Revision tips for GCSE and A-Level exams

There is still lots you can do in the lead up to your A-Level or GCSE examinations to help you with your revision and to feel better prepared and more confident come exam day.

Those last few weeks leading up to your exam are a crucial period where you still have plenty of time to get organised and design workable strategies for your revision, as well as practice your exam technique, and prepare for the day itself.

So what should you be doing now to boost your revision and make it as effective as possible? Here are some useful tips:

Adjust your revision timetable

If you started off with a well-planned out revision timetable and managed to stick to it then that’s all well and good. However, let’s be honest, for many students other things may have gotten in the way, causing them to fall behind! If this sounds like you, don’t panic! Take another look at your revision timetable, calculate what time you have left and what still needs to be done, and adjust it accordingly.

You may need to cram in a few more hours here and there, but it will be so worth it to feel calm and prepared when you come to sit your exam!

If you know there are certain subjects or topics you struggle with make sure you leave more time to revise these ones so you can fully get to grips with them without feeling rushed or putting too much pressure on yourself.

Create the perfect revision environment

It can be really difficult working in an environment that’s not comfortable. Find a quiet, clear space to do you revision and ask family and friends not to disturb you while you are working. Try to leave distracting gadgets such as phones out of the room until you’ve finished your revision and only check them when you are having a break.

Use your preferred revision techniques

By now you should have a better understanding of which revision techniques work best for you. Do you enjoy working alone or find you love bouncing ideas off friends? Do you need total silence or do you like to talk out loud to help information sink in? Are you a visual learner? Do you prefer reading and writing things down to best keep hold of the facts?

Discovering your optimum revision techniques will ensure you have productive and thorough revision sessions. If you aren’t sure, the VARK model can help you understand what type of learner you are and how best you should structure your revision.

Take plenty of breaks and stay healthy!

Taking regular breaks is so important when it comes to revision, particularly as the stress builds up when you are counting down the days until your exam!. If you try to do too much all at once you’ll burn yourself out and end up doing less overall.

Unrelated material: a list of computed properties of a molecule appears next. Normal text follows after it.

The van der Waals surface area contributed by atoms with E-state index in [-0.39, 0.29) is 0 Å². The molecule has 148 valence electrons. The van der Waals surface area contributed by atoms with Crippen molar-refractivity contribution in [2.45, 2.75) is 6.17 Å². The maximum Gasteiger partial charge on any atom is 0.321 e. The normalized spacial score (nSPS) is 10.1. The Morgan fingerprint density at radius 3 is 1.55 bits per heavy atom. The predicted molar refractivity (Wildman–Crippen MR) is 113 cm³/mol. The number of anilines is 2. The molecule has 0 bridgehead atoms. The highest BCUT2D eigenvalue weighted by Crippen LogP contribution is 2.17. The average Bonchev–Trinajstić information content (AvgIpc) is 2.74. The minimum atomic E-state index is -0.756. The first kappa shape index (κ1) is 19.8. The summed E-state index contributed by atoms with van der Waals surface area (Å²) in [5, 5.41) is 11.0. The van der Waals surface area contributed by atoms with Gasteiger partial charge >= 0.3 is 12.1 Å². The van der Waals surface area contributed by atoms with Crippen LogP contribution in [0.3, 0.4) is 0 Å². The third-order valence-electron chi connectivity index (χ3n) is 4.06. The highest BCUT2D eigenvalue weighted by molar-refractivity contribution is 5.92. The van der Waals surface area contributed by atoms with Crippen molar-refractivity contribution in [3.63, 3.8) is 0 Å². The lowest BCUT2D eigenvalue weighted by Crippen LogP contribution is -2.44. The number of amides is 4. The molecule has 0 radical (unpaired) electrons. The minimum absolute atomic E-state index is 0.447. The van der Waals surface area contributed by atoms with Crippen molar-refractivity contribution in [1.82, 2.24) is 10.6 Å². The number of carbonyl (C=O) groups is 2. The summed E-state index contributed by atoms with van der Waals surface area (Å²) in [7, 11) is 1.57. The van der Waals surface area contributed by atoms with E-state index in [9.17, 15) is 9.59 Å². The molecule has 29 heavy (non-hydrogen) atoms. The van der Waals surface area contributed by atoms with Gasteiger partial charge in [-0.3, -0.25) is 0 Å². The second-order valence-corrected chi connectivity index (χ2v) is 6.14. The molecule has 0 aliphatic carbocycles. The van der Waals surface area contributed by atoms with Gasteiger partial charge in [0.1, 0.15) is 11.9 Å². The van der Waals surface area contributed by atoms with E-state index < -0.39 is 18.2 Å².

Making time to relax and unwind is also crucial- if you find yourself getting too stressed out or feeling overwhelmed why not take a walk or try meditating to clear your head?

It’s also important to stay healthy and get plenty of sleep when you are revising too – this will keep both your mind and body in tip top condition and functioning at their best before and during the exam.

Reward yourself

Revision is pretty tough and it can be hard to stay disciplined. Make revision goals and milestones and make sure that you reward yourself when you achieve them. This will help keep you motivated.

Rewards can be small like having a cuppa and a biscuit when you have gotten through a few chapters of your revision or got all the answers on your question cards correct, or large such as a night out with friends if you hit all your revision targets by the end of the week.

Some interesting study hacks

  • Create your perfect study playlist to motivate and inspire you.
  • Mix up your learning so you don’t get bored, change subjects regularly but also switch from reading books to testing yourself to watching videos or documentaries on the subject.
  • Try teaching someone else what you’ve learned – this is a great way to show you have a good grasp on the material and can explain ideas succinctly and coherently.
  • Create mental associations, rhymes or diagrams to help you remember key facts and figures.
  • Type notes in Times New Roman font – it’s apparently the fastest font to read.
  • Use apps to stop you from getting distracted – if you find you are getting distracted by certain websites (we’re looking at you, Facebook) during your revision, you can download apps which will block you from using them for a certain period of time. Be strong!

Good revision is all about being prepared and disciplined. At the end of the day, it’s up to the individual to take charge of their revision and in doing so you give yourself the very best chance of success.

If you need some help with your last minute revision, hiring a private tutor can help. A private tutor will help devise a fantastic revision programme, help you with difficult subjects and advise you on how best to prepare for exams. If you are looking for a knowledgeable, experienced Tutor get in touch with our friendly team today!